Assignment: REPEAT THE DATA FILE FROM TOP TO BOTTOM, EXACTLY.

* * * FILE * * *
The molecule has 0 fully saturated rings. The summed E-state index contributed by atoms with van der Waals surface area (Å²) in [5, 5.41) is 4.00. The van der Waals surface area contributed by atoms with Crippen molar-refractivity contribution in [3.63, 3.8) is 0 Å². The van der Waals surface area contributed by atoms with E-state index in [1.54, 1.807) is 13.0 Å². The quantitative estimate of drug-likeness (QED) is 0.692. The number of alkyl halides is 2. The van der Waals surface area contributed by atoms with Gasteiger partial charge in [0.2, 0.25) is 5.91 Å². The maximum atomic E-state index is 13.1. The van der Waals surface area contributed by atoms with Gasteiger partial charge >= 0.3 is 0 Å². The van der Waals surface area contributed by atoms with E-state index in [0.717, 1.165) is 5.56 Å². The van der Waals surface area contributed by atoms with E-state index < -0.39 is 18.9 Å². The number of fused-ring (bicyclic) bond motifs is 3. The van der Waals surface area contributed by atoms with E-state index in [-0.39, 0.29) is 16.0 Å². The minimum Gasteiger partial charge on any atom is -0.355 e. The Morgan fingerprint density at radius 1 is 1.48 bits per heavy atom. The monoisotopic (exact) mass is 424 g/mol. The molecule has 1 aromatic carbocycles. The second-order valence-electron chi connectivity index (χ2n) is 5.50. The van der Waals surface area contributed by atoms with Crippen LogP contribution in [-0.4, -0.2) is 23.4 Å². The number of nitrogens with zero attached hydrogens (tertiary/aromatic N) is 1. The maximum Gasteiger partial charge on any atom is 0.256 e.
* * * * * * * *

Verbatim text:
The molecule has 0 fully saturated rings. The summed E-state index contributed by atoms with van der Waals surface area (Å²) in [5, 5.41) is 4.00. The van der Waals surface area contributed by atoms with Crippen molar-refractivity contribution in [3.63, 3.8) is 0 Å². The van der Waals surface area contributed by atoms with E-state index in [1.54, 1.807) is 13.0 Å². The quantitative estimate of drug-likeness (QED) is 0.692. The number of alkyl halides is 2. The van der Waals surface area contributed by atoms with Gasteiger partial charge in [0.2, 0.25) is 5.91 Å². The maximum atomic E-state index is 13.1. The van der Waals surface area contributed by atoms with Gasteiger partial charge >= 0.3 is 0 Å². The van der Waals surface area contributed by atoms with E-state index in [0.717, 1.165) is 5.56 Å². The van der Waals surface area contributed by atoms with E-state index < -0.39 is 18.9 Å². The number of fused-ring (bicyclic) bond motifs is 3. The van der Waals surface area contributed by atoms with E-state index in [-0.39, 0.29) is 16.0 Å². The minimum Gasteiger partial charge on any atom is -0.355 e. The Morgan fingerprint density at radius 1 is 1.48 bits per heavy atom. The monoisotopic (exact) mass is 424 g/mol. The molecule has 1 aromatic carbocycles. The second-order valence-electron chi connectivity index (χ2n) is 5.50. The van der Waals surface area contributed by atoms with Crippen LogP contribution in [-0.4, -0.2) is 23.4 Å². The number of nitrogens with zero attached hydrogens (tertiary/aromatic N) is 1. The maximum Gasteiger partial charge on any atom is 0.256 e.